Saturday, June 6, 2015

Looking into the past

Today we wrapped up the academic portion of the class with a reflective discussion. We then braved the heat as we toured the ruins at Hampi and went on a relaxing boat ride.
This morning we wrapped up the academic portion of the class with a reflective discussion about what we've learned during the past three weeks in India.

We talked about how the problems here are much more complex than we anticipated.

Sarah shared her "One Shoe Theory," which goes as follows: It seemed that everywhere we went, we found a single lone shoe abandoned by its owner. We could never quite figure out how someone loses a single shoe.

Sarah compared this phenomenon to how there are many things we experienced here that we don't completely understand. But just because we don't understand why something is done a certain way, that does not mean there isn't good reasoning behind it that may be invisible to us.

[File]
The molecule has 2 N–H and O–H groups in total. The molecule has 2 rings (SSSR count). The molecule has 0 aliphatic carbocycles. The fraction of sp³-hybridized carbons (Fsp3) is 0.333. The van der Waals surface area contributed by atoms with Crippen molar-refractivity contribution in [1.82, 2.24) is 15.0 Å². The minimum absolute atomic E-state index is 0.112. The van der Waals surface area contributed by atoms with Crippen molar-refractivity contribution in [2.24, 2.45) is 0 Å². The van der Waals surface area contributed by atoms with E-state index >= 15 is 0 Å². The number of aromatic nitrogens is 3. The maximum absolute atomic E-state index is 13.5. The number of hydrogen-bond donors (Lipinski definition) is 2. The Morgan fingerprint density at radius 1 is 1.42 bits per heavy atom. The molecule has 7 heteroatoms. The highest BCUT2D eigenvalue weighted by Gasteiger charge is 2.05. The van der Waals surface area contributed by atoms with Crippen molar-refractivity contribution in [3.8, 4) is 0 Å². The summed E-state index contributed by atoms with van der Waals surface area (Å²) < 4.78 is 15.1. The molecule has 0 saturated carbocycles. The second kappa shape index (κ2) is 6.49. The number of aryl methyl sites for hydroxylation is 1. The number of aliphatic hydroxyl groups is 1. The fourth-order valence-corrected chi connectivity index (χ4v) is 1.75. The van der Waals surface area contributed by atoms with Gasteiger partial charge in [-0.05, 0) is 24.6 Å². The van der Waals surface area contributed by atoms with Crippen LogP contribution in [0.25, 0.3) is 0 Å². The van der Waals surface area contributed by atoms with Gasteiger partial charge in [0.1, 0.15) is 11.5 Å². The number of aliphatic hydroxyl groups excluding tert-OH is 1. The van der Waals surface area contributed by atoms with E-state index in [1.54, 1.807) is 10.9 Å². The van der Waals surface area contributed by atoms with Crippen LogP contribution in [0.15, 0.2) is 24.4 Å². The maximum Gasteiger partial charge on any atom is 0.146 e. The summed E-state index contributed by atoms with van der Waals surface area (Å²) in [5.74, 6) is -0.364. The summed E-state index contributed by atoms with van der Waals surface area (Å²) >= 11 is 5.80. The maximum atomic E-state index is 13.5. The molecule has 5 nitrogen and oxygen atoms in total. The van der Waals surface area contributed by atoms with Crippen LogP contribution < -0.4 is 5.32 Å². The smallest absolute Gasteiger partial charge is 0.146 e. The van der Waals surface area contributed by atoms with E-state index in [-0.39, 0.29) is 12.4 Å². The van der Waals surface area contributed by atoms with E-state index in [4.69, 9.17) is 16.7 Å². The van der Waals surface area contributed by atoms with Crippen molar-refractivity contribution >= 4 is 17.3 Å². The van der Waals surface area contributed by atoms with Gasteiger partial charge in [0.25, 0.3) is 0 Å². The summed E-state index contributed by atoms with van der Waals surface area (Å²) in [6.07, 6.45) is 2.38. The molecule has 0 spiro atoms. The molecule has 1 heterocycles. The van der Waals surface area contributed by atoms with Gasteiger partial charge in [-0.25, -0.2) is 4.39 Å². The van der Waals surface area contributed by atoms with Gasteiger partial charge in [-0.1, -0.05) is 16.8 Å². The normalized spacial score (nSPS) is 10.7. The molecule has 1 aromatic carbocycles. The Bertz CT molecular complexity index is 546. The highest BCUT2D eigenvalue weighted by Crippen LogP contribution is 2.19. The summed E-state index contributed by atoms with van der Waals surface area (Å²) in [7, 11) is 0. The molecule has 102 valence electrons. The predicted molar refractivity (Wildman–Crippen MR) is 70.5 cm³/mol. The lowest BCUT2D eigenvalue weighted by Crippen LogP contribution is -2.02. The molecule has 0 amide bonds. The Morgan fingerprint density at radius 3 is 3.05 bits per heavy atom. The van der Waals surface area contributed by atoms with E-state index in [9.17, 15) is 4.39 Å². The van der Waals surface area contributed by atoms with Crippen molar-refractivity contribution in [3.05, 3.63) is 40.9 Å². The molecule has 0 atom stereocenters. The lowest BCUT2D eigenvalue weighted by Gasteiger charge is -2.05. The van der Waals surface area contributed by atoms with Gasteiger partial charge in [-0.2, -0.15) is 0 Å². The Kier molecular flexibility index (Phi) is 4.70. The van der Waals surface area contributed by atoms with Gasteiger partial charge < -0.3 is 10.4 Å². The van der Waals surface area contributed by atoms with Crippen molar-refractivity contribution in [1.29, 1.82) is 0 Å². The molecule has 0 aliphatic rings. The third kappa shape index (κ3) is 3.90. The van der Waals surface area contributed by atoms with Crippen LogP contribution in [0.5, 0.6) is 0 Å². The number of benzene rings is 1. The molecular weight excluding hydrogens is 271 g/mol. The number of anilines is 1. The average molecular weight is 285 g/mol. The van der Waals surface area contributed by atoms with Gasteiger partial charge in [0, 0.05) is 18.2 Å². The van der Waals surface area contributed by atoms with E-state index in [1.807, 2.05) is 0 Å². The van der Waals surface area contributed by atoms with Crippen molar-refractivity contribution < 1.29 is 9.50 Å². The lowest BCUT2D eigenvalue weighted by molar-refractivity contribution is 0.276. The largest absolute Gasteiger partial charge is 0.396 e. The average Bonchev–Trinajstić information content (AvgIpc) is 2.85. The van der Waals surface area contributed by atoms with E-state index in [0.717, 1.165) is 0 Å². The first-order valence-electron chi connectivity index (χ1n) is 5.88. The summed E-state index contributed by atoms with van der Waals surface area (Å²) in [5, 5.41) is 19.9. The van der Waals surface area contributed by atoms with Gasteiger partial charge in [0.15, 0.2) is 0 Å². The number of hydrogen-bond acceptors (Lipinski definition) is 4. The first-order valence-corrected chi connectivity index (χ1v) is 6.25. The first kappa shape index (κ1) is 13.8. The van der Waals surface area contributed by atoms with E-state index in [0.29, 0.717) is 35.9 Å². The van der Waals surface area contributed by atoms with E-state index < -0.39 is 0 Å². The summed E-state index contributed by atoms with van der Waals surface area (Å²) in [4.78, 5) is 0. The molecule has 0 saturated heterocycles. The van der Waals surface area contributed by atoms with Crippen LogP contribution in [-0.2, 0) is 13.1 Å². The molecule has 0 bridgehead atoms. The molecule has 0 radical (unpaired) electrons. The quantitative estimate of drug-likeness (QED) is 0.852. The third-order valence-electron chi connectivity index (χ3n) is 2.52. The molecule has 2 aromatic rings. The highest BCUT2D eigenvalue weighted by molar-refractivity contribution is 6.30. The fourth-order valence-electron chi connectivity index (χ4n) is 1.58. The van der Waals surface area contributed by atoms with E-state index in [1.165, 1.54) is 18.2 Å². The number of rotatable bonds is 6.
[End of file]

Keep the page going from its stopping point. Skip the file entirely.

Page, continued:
After breakfast we put on our tourist caps and visited the ruins at Hampi, which served as the capitol of the Vijayanagara Empire from 1343 to 1565.


We were mesmerized as the tour guide showed us how some of the pillars in the buildings doubled as drums, and all the students suddenly became pillar-drum masters.

The tour guide also showed us how complex the stone carvings were. We watched a cobra head turn into two monkeys and a boar turn into an elephant, depending on which part of the carving we looked at.

The tour guide also brought us to magnificent structures that were used as elephant garages 600 years ago and showed us a tree that is well over 150 years old.


In the afternoon we went on a relaxing and somewhat refreshing boat ride on semi-spherical rafts made of bamboo, tarps, and tar.

We saw the ruins of a few temples and the remains of a bridge that used to connect the two banks of the river.

At the end of the tour we were soaked in sweat, sunburned, and ready to return to the air-conditioned hotel that was so cold it "felt like home."